Land Rover's Discovery Vision concept is packed full of new technology and futuristic styling. Revealed at the Beijing motor show earlier this year, the concept points the way forward for the firm's new expanded Discovery family.
Richard Wooley is design studio director for Land Rover. He answers our questions about the concept.
How close a look at the new Land Rover Discovery is this concept?
It’s us putting stuff out there. It’s getting reactions to a future Discovery and moving it forward. It doesn’t represent anything in particular. There’s a clear understanding of what it’s meant to be; it’s a visionary concept looking at design and technology.
What makes this concept a Discovery?
Above all it has great proportions, something that’s not just a Discovery trait but one true of all Land Rovers. It sounds easy to do, but it’s not on such differently sized cars with their own unique design and engineering pressures. This has the Land Rover ethos of a less is more, a pared back approach.
Why the radical departure from the Discovery 4?
Land Rover has a history of innovation. Most people forget that when we launched Discovery 3, it was a radical when compared to Discovery 2. Discovery models don’t tend to do the same things and innovate each time. This concept carries that ethos on.
What has the approach been inside?
There’s a revolutionary feel inside where we’ve cleaned up and given a sense of calm, something that compares to the visual noise in other cars. Land Rovers have a unique feel inside and you should get in, relax and understand the type of environment you’re in immediately. There are new ideas in the concept that challenges us, and this will feed back into the future design process.
What are the differences between Range Rover and Discovery buyers?
A Range Rover customer buys the car as a more personal choice. A Discovery buyer buys the car with others in mind. Discovery models have versatile, social spaces. Range Rovers are more personal and spacious.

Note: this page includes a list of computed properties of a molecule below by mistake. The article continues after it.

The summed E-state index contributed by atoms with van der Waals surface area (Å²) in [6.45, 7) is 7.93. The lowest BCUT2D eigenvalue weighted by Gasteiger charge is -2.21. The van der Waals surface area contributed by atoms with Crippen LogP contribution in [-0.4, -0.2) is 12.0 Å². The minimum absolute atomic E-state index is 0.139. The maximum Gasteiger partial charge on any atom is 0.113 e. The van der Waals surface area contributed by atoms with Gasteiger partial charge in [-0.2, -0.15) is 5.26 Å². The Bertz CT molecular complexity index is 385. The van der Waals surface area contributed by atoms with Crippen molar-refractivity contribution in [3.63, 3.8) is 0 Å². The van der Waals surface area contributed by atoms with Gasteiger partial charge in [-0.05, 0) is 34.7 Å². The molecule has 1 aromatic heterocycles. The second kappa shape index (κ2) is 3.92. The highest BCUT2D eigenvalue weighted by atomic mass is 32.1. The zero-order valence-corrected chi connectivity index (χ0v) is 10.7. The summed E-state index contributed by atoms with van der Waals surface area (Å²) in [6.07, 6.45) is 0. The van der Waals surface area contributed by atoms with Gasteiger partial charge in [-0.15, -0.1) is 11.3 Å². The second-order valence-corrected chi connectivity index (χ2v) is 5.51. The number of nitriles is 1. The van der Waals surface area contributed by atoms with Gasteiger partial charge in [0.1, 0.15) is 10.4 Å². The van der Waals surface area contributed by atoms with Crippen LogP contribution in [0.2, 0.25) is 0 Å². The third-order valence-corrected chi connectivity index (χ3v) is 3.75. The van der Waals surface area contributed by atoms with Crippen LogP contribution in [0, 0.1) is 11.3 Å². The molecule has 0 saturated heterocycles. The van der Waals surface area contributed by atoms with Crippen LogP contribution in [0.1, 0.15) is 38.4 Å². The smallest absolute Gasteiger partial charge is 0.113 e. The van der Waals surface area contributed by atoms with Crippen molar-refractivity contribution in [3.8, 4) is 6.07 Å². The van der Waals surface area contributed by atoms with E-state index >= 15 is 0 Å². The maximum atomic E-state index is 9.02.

What can the Discovery range learn from the Range Rover range as it prepares to grow?
The Range Rover family models are all individual but all share common themes. There’s not a ‘cookie cutter’ approach to our models. It’s more like a tool box; in a tool box there are different tools for different jobs and in a car sense this can be reflected in size, interiors, technology, design. We offer what’s appropriate.
What do you make of the comparisons between the concept and the Range Rover?
I’ve analysed this myself and see the differences rather than the similarities. If you analyse, they are different. People see a more sophisticated vehicle with this concept and that’s where the comparisons to Range Rover are made. There are very clear design themes that adhere to all Land Rovers – you get great proportions then pare back, clean up surfaces, and add precision.
What have you made of the reaction to the concept?
The concept breaks new ground and that can be difficult to explain. You have to give time to the concept and people to reflect. It’s easy to make a snap judgement. Peoples’ opinions can shift and I’m looking forward to hearing more feedback.
What technology can we expect from this on future models?
We’ll apply the technology across products in an appropriate way. Customers of our products have different requirements, and we will always put our technology on the most appropriate products.